I know, Spring is finally here (along with Easter-break from work). So you are probably longing to spend as much time as possible outside.
However, Danish weather is as unpredictable as flip-a-coin … so in case rain does return – here’s a few ideas of what to do. All exported from Maker Day at the Central Library a few weeks ago.
I fell completely in love with these tiny plastic men, made by Copenhagen Fablab. I am not sure what the meaning is, but not all makings need to have one. In most makerspaces it’s the making that makes fun. Besides, who would not feel themselves welcome when met by a group of waving hands?
During this afternoon the lobby at the Central Library is filled with makers and upcoming makers who are all too willing to watch, learn and make. 14 spaces and individuals headline the poster at Maker Day, and with a set like that, 3D-printing is a must 🙂 This one is from RepRap.me who definitely wants to show off all the latest details of printing.
From something brand new to something very old. This phone might bring back a few memories – but look at the cord. It is not there …? Why not? Well, this is actually a cell phone! The cool guys from Labitat has rebuilt it. 2 switches inside the dial registers how far you push it and how many numbers (eight for a Danish phone), send the message to a modem and then it will dial your number. Amazing. I would love to bring that on my next ride to work during rush hour.
Impressed already? I was. And even if you are a beginner in the art of making, there is no need to worry about tools. Most makerspaces let you borrow what you need – also in case of a Maker Day.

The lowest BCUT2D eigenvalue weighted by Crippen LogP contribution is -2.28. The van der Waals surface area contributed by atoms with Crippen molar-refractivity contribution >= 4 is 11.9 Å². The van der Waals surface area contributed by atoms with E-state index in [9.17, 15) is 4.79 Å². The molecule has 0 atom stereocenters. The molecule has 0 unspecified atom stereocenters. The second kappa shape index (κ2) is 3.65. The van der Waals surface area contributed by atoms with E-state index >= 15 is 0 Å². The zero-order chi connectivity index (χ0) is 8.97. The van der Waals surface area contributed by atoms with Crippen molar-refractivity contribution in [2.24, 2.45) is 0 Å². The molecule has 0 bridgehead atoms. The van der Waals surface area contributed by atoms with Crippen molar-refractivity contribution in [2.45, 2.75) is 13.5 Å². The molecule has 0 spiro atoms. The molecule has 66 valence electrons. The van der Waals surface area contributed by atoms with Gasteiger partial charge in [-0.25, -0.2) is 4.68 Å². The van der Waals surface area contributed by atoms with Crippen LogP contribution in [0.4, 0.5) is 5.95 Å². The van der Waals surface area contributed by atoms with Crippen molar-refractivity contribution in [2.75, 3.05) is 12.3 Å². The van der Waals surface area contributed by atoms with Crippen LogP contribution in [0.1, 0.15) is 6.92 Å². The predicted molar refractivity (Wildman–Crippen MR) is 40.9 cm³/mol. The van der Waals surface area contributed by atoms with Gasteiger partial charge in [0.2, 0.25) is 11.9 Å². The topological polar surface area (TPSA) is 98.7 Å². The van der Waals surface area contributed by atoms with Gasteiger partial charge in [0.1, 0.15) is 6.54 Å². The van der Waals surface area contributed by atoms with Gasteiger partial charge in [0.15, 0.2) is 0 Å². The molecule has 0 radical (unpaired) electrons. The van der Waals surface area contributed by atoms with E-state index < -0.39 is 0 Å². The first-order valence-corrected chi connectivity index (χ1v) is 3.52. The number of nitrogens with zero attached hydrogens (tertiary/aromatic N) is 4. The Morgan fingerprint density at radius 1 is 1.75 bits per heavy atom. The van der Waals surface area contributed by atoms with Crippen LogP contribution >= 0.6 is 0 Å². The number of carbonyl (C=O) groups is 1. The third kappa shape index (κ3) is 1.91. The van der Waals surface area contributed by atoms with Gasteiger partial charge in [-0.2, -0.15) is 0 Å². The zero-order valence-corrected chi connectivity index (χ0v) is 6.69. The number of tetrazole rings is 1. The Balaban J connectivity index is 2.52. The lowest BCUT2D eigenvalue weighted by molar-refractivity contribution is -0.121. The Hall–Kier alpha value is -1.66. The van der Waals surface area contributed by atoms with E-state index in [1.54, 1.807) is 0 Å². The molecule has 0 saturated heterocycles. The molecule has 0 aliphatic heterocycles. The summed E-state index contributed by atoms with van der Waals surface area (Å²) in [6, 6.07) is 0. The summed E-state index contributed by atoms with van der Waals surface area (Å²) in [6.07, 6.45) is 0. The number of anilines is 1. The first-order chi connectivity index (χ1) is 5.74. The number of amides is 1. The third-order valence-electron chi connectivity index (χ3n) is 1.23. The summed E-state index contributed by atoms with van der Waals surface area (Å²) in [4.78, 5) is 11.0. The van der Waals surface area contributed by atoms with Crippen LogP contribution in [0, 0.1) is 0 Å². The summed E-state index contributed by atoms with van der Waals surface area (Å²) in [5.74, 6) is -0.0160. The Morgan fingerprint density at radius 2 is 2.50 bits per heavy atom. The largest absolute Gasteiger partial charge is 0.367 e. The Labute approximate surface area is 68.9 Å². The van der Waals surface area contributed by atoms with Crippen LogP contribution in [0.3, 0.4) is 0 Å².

Everyone knows origami. The Japanese folding-a-paper-art has gone popular worldwide, but how about making your origami-bird come alive? That’s right. Just grab pliers, wires and a battery and start soldering. In a moment, you will have a bird with flapping wings. The workshop is one of the most popular ones at Maker Day.
From one ancient art to another. 2 years ago Labitat developed this awesome Sand Mandela Plotter for a makerfaire in Rome. The idea was to combine the old Buddhist art with a computerised drawing machine, all made from scratch (of course). The project was a success, and the happy maker actually compared the beautiful drawings to life itself. But he also added that the Buddhist monks are much more careful in their work.
– They can move the sand as precise as the tiniest grain of sand allows. Compared to that I use a shovel, he says.
Finally, wonderful woodwork created by laser cutting is an impressive sight among makers. I cannot even begin to describe all the creations I saw in detailed wood – a pistol, the Eiffel Tower and a dinosaur, just to mention a few. But since this is Easter I prefer to keep it simple: Check out this cool decoration for the holiday, carefully cut as I might have done myself, but this time with a laser.
Feeling inspired? Well, follow the links to the makerspaces in text. They can teach you a lot more …
Don’t forget that the Central Library also got a minor collection of maker tools to borrow 😉